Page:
Partnership with the Forest Grove School District: meeting the needs of ESL students
A strong example of an initiative at Pacific University that both teaches citizenship skills to students and enables the University to be a citizen in the community is our multi-faceted partnership with the Forest Grove School District. This school district has a very high percentage of students on free and reduced-cost lunch program and a rapidly increasing population of Spanish-speaking students. Limited funding from the State challenges the district to meet student needs and as a result it depends heavily on assistance from the community.
Students from Pacific tutor English as a Second Language students, read to primary grade students through the state-wide SMART (Start Making A Reader Today) program, tutor children in math, and lead after school recreation programs. Pacific students have initiated several after school programs at the nearby upper elementary school. These include French Club, Japanese Club (taught by students from the English Language Institute), and Peace Club (which leads students in activities and discussion on community building and non-violent conflict resolution). The Big Buddy Program pairs Pacific men with young boys for mentoring and needed extra attention.
EACH (Environmental Awareness Cultural Hacienda) gives ESL students a grounding in environmental understanding as preparation for Outdoor School. This project was begun by a Hispanic high school student who later enrolled at Pacific University. The class will be institutionalized as one of the projects in next year’s Pacific AmeriCorps program that will place thirteen Pacific students in part-time positions in the schools. Other students in this program will be doing their student teaching in the district’s high impact schools. This work meets a critical need in the community, but also provides students with opportunities to learn life-long citizenship skills. Through service learning classes in Sociology, Anthropology, First Year Seminar, World Languages, Psychology, Peace and Conflict Studies, Education, and reflection sessions through the Humanitarian Center, students process these experiences and make connections to their lives as citizens. They learn to value cultures other than their own, understand the challenges of adequately supporting schools, appreciate the importance of providing assistance to a troubled child, and feel the gratification that a program they initiated and ran is having a meaningful impact in the community.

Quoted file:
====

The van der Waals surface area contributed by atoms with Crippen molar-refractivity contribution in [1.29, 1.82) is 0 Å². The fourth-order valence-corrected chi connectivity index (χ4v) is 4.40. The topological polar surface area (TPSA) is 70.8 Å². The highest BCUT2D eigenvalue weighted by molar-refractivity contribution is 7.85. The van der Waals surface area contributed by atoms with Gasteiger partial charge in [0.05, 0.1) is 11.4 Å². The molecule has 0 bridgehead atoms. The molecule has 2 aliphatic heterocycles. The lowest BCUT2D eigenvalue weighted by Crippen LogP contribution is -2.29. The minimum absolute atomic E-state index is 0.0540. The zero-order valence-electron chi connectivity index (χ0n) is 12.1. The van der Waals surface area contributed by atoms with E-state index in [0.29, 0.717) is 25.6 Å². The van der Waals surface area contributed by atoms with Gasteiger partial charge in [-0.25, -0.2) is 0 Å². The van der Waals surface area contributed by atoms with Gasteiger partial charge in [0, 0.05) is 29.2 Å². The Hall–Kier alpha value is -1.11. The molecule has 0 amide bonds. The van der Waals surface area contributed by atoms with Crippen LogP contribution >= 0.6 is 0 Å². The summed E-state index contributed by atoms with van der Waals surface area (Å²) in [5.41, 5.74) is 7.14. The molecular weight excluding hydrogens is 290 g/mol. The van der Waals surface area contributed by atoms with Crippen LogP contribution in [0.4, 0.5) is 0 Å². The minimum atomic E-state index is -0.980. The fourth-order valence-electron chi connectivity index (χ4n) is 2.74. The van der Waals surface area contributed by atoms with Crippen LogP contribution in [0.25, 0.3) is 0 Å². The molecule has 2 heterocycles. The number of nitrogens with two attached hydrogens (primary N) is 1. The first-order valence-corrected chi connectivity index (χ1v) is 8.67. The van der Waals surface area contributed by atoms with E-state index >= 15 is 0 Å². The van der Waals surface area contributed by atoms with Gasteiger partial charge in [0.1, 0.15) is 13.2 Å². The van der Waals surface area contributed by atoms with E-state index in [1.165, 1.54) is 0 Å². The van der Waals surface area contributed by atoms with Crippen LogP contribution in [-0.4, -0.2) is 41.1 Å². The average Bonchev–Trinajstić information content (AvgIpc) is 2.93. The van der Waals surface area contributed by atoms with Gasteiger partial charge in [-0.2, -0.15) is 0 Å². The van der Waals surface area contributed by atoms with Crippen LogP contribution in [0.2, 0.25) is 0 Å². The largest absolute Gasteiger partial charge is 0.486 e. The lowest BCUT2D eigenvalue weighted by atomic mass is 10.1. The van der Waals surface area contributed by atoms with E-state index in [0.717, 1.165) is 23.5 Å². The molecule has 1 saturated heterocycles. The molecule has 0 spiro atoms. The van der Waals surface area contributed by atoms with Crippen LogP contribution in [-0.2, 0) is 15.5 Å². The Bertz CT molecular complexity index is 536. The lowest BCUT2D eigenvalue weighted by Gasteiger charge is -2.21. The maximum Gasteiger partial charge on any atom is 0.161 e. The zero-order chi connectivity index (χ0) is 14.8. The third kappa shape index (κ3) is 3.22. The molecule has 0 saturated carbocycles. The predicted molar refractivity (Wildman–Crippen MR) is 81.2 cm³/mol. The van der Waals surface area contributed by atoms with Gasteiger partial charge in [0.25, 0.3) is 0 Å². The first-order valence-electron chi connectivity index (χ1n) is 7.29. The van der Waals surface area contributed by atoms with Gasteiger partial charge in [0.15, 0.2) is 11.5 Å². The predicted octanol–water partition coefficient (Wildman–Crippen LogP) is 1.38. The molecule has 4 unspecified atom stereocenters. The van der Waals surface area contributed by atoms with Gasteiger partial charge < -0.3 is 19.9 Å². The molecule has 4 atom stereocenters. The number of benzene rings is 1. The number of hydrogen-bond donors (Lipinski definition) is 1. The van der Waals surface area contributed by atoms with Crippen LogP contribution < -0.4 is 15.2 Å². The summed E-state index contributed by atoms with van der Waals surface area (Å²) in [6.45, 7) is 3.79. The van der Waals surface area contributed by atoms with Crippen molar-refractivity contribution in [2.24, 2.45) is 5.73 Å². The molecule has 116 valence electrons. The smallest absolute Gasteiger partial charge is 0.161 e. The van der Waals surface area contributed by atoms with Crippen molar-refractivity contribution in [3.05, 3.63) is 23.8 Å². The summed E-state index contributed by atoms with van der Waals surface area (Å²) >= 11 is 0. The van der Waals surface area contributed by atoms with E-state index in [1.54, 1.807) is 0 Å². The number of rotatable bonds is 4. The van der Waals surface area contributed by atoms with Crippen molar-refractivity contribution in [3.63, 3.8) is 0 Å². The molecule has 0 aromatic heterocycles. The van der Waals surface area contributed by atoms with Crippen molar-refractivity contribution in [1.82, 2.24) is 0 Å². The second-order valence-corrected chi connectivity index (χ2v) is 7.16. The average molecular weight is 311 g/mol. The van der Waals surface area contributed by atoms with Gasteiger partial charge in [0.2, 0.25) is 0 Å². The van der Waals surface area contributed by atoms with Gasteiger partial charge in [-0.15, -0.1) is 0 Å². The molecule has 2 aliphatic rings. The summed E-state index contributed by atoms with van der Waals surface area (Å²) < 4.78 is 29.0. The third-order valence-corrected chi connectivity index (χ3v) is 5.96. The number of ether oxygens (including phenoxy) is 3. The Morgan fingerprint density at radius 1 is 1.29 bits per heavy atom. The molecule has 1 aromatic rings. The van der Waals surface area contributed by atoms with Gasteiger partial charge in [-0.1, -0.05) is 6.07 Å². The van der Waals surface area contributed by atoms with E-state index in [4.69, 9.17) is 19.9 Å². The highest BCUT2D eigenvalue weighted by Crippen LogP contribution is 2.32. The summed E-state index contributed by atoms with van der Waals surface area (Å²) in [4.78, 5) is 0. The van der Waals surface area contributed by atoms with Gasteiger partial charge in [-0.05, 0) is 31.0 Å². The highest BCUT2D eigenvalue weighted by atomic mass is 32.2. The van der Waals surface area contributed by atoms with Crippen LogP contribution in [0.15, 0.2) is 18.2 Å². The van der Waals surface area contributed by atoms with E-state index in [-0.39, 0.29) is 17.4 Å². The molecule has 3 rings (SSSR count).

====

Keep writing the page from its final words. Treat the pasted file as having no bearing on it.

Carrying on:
Contact person: Ellen Hastay (firstname.lastname@example.org), Director of the Humanitarian Center and Service Learning Coordinator
President: Faith Gabelnick
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